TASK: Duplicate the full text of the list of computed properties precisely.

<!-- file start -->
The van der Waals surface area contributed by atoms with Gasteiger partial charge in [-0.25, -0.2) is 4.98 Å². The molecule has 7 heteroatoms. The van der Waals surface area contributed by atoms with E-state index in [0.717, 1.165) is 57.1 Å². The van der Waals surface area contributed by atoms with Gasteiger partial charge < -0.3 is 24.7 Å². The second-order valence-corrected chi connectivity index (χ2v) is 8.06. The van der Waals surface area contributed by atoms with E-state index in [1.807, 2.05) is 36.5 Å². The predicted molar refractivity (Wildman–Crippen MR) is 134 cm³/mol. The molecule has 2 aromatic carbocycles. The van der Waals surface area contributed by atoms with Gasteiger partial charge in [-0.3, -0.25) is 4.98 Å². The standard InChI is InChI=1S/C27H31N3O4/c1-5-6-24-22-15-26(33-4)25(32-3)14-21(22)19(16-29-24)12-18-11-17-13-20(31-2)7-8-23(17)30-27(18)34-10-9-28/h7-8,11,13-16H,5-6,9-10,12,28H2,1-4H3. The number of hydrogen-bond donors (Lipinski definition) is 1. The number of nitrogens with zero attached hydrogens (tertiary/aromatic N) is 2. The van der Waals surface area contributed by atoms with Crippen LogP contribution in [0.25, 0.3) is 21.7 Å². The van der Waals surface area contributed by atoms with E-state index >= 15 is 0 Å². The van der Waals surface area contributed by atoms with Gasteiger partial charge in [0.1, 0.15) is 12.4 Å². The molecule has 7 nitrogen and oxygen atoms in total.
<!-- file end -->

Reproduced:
The van der Waals surface area contributed by atoms with Gasteiger partial charge in [-0.25, -0.2) is 4.98 Å². The molecule has 7 heteroatoms. The van der Waals surface area contributed by atoms with E-state index in [0.717, 1.165) is 57.1 Å². The van der Waals surface area contributed by atoms with Gasteiger partial charge < -0.3 is 24.7 Å². The second-order valence-corrected chi connectivity index (χ2v) is 8.06. The van der Waals surface area contributed by atoms with E-state index in [1.807, 2.05) is 36.5 Å². The predicted molar refractivity (Wildman–Crippen MR) is 134 cm³/mol. The molecule has 2 aromatic carbocycles. The van der Waals surface area contributed by atoms with Gasteiger partial charge in [-0.3, -0.25) is 4.98 Å². The standard InChI is InChI=1S/C27H31N3O4/c1-5-6-24-22-15-26(33-4)25(32-3)14-21(22)19(16-29-24)12-18-11-17-13-20(31-2)7-8-23(17)30-27(18)34-10-9-28/h7-8,11,13-16H,5-6,9-10,12,28H2,1-4H3. The number of hydrogen-bond donors (Lipinski definition) is 1. The number of nitrogens with zero attached hydrogens (tertiary/aromatic N) is 2. The van der Waals surface area contributed by atoms with Crippen LogP contribution in [0.25, 0.3) is 21.7 Å². The van der Waals surface area contributed by atoms with E-state index >= 15 is 0 Å². The van der Waals surface area contributed by atoms with Gasteiger partial charge in [0.1, 0.15) is 12.4 Å². The molecule has 7 nitrogen and oxygen atoms in total.